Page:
In 1982 and 1986, the synthesis of Fm[3 with combining macron]m Cs2KBiCl6 was reported.3,56,57 This material has recently gained attention by the work of Zhao et al.,50 which calculated this material to have an indirect transition with robust thermodynamic stability. Wei et al.58 have shown that the organic version of this perovskite, MA2KBiCl6, is also stable. This later perovskite is interesting since it has a wide indirect band gap of ∼3 eV and shows strong similarities to the lead analogues (MA)PbCl3.

Currently, no nanocrystals of these compositions have been made and it remains for future studies to investigate if quantum confinement effects with potassium in the B site can induce an indirect-direct electronic transition. Further compositions including potassium in the B site include the use of rare-earth based double perovskites, which have been discovered many years ago. MA2KGdCl6 and MA2KYCl6 were synthesized by Deng et al.59 These hybrid perovskites adopt a rhombohedral structure with R[3 with combining macron]m symmetry at room temperature and transfer to the cubic phase on heating to around 162 °C for (MA)2KYCl6 and 102 °C for (MA)2KGdCl6. The relatively low temperature of this transition makes these materials interesting for studying relations between the structural and electronic transitions in double perovskites. We note in passing that (MA)2KGdCl6 is also predicted to exhibit low temperature magnetic ordering and it may be interesting in the context of investigations of the Rashba effect that was already observed in the lead-based perovskites.60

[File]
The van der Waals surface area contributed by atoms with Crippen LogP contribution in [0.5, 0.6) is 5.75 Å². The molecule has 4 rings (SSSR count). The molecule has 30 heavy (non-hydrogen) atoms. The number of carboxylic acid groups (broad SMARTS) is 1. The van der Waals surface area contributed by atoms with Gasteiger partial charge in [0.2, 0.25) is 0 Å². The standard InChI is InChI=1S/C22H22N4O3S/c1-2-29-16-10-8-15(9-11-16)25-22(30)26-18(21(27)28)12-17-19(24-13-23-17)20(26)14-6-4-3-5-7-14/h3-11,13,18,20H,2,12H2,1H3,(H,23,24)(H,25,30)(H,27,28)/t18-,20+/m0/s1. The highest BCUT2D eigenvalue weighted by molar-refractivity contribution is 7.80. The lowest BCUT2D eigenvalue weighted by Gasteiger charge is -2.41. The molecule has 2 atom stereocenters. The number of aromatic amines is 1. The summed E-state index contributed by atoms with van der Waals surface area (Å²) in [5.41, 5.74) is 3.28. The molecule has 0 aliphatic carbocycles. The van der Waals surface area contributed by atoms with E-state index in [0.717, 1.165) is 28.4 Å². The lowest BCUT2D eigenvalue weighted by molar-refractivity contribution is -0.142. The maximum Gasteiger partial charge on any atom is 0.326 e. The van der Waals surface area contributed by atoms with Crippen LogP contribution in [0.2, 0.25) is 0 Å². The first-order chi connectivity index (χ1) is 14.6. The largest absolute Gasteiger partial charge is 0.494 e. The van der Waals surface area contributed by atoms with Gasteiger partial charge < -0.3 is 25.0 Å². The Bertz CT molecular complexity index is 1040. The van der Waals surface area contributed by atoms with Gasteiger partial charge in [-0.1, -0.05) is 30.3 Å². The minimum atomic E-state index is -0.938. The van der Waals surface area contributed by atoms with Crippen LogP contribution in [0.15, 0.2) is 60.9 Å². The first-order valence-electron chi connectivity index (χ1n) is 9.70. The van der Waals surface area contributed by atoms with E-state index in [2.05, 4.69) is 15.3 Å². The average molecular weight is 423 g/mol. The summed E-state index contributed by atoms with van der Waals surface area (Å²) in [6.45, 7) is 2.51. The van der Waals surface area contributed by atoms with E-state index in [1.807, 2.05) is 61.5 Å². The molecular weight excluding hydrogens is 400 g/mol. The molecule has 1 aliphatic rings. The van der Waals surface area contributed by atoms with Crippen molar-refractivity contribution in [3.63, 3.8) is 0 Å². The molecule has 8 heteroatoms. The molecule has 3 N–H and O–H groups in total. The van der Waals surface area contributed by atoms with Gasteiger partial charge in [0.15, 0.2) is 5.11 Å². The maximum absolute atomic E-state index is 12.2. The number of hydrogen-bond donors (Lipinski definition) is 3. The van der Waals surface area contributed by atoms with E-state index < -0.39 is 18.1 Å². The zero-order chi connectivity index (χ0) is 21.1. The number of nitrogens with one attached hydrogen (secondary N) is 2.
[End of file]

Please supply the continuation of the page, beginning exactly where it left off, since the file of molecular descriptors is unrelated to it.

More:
In general, all the aforementioned less-explored compositions were not made as nanocrystals. It is reasonable to assume that some of the synthetic pathways developed for halide double perovskites will benefit in the synthesis of nanocrystals from the above materials. In particular, it will be interesting to explore the properties of rare-earth double perovskites at the nanoscale. Recent observations61 of doping of Cs2AgInCl6 nanocrystals with erbium (Er+3) and ytterbium (Yb+3) show promise of a rich and interesting system that enables the wavelength tunability of lanthanide IR emissions.